The concept of autonomous vehicles is not new. In fact, Carnegie Mellon University demonstrated its first “autonomous” vehicle, Terregator, in 1984, and cars falling within SAE Levels 1-2, equipped with automated functions like assisted steering, parking, or braking, are already common today. But the rapid technological advancements for highly or fully autonomous vehicles (i.e., SAE Levels 3-5) came recently, driven by better and cheaper sensor technology, unprecedentedly large amounts of data collected from the sensors, and improved AI and machine learning algorithms that process and learn from the data.
Governments recognize the significance of this emerging technology area. In 2016, the United States announced a 10-year, nearly $4 billion investment for real-world pilot projects to help accelerate the development and adoption of safe vehicle automation, as part of the FY17 budget proposal. In 2017, companion bills, H.R. 3388 (“SELF DRIVE Act”) and S. 1885 (“AV START Act”), have been passed and introduced, respectively, by the U.S. House of Representatives and the Senate, which will, among other things, grant NHTSA the exclusive authority to regulate the design, construction, and performance of automated driving systems, and allow 50,000 autonomous vehicles on the road by the second year. Further, at least 30 states have enacted legislation on autonomous vehicles, including laws for facilitating the testing and deployment of autonomous vehicles.
Meanwhile, the private sector is becoming increasingly competitive in the area. More than 260 companies currently contend for venture capital funding, and according to Bloomberg NEF, the amount of private investment in autonomous vehicle companies in the second quarter of 2018 alone was greater than that of the last four years combined. By July 2017, thirteen of the world’s 14 largest car manufacturers had announced their plans for introducing autonomous vehicles in the subsequent five or so years, and 12 of the 14 largest technology companies had also revealed their plans for developing the necessary technologies for autonomous vehicles. Together, these companies are spending billions of dollars to develop the underlying technologies for autonomous vehicles.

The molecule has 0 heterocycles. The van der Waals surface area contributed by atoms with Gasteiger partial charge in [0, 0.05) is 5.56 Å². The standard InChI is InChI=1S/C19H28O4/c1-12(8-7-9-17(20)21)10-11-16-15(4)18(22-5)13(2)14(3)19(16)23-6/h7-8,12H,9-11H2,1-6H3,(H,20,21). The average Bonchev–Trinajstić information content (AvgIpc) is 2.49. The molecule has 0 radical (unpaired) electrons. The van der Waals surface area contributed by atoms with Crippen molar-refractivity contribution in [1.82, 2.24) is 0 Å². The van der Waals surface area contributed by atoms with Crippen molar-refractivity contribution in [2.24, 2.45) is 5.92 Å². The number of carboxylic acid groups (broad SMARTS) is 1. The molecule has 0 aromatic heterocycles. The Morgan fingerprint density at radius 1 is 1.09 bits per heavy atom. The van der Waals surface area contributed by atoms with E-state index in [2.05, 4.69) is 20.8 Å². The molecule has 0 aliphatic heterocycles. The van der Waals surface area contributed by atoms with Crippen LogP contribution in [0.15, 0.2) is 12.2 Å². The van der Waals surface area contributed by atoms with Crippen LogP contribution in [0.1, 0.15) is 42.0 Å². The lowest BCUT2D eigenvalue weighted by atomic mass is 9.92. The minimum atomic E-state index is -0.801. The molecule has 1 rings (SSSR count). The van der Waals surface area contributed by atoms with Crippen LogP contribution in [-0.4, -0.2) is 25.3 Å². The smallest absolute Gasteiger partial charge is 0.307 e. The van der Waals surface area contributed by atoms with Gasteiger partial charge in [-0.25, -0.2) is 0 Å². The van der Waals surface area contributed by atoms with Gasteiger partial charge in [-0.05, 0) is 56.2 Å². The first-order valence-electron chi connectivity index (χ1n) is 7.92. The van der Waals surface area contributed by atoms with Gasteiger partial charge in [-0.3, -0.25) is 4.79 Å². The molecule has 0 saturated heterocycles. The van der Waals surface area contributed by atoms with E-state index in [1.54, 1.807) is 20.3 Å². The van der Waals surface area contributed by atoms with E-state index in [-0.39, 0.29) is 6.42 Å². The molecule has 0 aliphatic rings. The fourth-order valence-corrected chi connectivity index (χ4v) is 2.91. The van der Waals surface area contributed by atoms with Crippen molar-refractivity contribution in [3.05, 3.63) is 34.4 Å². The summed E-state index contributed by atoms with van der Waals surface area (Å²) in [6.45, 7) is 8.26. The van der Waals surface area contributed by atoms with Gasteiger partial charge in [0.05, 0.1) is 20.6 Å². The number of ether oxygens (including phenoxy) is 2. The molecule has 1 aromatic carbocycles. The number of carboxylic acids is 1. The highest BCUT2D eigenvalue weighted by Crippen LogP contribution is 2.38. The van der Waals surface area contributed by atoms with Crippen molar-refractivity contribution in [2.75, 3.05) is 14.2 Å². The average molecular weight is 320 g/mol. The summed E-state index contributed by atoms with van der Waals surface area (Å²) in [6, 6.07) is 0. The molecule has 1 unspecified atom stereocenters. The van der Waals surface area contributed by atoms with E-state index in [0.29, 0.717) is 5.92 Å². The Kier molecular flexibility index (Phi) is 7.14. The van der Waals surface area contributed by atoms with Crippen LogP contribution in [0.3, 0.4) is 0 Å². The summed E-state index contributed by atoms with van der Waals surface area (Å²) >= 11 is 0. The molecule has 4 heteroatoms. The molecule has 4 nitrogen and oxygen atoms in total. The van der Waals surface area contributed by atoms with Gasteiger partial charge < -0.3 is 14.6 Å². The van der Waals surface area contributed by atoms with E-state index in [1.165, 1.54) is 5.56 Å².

Autonomous vehicles drive themselves by sensing their surroundings—with data collected from sensors, digital and video cameras, radar and LiDAR technologies, geo-location devices, and other connected cars and infrastructure—and processing such data with software or applications to coordinate their mechanical operations. The increased connectedness of today’s vehicles with one another and with the internet also allows them to communicate information on road and traffic conditions, as well as their respective travel speeds and positions, which can be used for providing a safer and more autonomous driving experience. Connectivity of cars can also be used for other beneficial purposes, such as allowing third parties to assess the condition of the vehicle for any repair or maintenance need or to monitor the driver’s health or fitness to drive.
The autonomous vehicles’ adoption of Internet of Things (IoT) devices will likely accelerate with increasing demands for interconnected autonomous vehicles, which will also likely cause further shifts in automotive design from hardware to software innovations. This will also likely lead to even more instances of traditional car manufacturers and their suppliers working with technology and ridesharing companies. The key technologies implicated include: